Fluorescence microscopy of PHH3 demonstrated that, like vinblastine, 6-AA caused a concentration-dependent accumulation of PHH3-positive LNCaP cells after 24 hours (Fig. 3B), which was detectable as early as 8 hours (1.25–10 nmol/L, Supplementary Fig. S4A). Consistent with this, these cells displayed the morphologic hallmarks of mitosis (cell rounding and condensation of chromatin, Supplementary Fig. S1).
Notably, like vinblastine (38), the 6-AA–mediated mitotic block and growth inhibition (up to 2.5 nmol/L) was reversible when cells were treated for 8 hours, then washed with fresh media, and left to recover for 16 hours (Supplementary Fig. S4). However, treatment with 6-AA for longer than 8 hours before inhibitor removal was associated with a visibly reduced rate of proliferation and viability, which was also observed for vinblastine (Supplementary Fig. S4B, S4C, and S4F).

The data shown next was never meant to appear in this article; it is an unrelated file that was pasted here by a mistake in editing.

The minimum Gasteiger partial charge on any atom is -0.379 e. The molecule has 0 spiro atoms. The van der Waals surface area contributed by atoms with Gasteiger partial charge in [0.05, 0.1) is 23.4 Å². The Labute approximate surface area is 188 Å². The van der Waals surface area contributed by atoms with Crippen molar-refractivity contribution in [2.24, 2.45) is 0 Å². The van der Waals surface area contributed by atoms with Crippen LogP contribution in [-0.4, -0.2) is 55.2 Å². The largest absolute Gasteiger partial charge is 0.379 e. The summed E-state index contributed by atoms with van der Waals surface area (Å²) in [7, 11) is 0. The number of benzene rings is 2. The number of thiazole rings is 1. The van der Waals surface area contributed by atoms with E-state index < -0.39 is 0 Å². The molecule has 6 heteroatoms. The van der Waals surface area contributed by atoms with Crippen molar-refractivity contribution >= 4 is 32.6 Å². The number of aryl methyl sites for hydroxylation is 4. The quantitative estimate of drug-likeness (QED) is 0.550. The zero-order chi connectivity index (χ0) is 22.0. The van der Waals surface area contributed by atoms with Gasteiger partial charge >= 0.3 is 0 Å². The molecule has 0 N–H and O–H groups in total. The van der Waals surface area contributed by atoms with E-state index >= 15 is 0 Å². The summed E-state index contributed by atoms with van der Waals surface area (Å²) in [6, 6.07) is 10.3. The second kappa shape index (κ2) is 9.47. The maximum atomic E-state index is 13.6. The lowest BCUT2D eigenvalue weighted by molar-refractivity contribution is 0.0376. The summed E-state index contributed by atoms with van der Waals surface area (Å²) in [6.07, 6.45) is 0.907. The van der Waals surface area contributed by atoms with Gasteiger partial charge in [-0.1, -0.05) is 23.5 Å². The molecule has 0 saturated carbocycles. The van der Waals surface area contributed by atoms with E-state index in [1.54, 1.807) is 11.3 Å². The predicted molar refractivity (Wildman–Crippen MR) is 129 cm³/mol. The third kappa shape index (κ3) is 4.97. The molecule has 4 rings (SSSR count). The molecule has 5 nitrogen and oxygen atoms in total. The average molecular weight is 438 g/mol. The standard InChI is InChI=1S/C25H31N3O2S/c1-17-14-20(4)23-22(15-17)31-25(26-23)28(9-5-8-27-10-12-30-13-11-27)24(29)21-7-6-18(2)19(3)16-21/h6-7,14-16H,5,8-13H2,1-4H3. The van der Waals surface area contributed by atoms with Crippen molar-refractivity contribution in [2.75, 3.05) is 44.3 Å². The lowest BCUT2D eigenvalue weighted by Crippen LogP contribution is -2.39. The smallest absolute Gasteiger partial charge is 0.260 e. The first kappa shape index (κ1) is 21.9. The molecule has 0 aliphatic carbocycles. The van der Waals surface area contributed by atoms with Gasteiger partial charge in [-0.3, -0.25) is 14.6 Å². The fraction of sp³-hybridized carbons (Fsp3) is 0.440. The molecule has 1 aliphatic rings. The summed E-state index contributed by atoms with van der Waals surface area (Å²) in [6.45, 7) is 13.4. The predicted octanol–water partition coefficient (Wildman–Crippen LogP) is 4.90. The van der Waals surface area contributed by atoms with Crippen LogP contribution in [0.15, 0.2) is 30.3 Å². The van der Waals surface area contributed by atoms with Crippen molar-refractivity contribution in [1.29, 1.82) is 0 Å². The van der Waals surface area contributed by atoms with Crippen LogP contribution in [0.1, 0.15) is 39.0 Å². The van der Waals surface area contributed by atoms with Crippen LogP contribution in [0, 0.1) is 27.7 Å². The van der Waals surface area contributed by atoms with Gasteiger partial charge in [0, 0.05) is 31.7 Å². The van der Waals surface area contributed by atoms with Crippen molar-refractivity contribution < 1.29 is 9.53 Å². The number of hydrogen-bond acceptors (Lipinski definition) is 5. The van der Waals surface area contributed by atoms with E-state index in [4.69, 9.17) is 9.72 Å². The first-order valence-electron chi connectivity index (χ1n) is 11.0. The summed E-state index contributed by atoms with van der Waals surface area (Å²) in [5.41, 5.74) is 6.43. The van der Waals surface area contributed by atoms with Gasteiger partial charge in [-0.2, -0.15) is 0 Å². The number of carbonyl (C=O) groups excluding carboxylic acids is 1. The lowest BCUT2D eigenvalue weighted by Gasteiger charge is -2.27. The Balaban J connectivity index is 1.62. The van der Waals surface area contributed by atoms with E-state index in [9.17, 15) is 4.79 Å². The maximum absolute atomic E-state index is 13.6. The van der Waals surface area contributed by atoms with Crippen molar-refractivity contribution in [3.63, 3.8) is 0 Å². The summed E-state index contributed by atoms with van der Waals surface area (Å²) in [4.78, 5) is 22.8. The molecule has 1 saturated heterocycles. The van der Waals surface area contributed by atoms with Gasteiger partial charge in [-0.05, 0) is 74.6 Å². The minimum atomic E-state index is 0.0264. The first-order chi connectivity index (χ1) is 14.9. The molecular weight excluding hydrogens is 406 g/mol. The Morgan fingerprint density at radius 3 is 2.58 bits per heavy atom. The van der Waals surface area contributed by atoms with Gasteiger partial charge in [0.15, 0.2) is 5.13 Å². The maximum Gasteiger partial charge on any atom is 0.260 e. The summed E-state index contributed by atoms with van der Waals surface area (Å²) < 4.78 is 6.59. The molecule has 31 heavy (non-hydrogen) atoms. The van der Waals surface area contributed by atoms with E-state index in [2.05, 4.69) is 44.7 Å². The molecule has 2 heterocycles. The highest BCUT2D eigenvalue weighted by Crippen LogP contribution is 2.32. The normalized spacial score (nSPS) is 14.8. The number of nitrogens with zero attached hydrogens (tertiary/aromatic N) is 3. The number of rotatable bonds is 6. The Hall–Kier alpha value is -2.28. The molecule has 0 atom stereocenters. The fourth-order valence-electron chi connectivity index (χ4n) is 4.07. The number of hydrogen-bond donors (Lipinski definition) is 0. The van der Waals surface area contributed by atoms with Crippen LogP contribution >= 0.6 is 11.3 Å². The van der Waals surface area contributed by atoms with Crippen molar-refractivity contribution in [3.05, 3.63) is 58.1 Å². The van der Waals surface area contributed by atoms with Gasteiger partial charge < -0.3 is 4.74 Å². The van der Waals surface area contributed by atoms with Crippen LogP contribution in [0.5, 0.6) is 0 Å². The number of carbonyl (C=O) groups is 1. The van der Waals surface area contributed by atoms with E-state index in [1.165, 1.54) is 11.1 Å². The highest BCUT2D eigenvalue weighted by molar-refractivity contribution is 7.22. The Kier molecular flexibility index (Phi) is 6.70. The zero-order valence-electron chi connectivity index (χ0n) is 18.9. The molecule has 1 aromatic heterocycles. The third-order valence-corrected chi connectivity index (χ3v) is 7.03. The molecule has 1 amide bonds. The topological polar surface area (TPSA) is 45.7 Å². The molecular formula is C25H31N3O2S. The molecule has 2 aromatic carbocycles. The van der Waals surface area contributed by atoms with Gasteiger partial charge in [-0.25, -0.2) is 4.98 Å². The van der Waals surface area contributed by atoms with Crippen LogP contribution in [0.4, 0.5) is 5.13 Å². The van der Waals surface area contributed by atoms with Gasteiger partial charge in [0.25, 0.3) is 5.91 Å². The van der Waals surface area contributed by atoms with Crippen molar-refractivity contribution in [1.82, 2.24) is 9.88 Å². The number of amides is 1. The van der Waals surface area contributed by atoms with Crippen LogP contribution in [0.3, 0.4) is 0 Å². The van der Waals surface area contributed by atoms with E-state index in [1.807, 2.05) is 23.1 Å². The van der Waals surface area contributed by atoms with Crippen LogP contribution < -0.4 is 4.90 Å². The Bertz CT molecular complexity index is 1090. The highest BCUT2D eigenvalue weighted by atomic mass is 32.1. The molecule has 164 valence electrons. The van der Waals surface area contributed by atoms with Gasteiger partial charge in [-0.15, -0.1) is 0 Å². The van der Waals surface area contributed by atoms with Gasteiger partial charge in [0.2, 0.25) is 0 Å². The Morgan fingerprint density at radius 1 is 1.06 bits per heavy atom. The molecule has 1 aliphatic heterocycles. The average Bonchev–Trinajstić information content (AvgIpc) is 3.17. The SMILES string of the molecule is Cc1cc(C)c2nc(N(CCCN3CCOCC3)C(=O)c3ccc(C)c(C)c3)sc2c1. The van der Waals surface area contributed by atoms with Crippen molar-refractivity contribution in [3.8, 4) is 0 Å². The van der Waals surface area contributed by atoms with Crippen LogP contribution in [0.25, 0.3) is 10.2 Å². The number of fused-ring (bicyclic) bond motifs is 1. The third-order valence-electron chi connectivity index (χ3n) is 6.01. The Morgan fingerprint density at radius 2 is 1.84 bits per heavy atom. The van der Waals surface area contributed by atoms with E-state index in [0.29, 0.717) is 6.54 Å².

6-AA–induced mitotic arrest leads to asymmetric division and cell death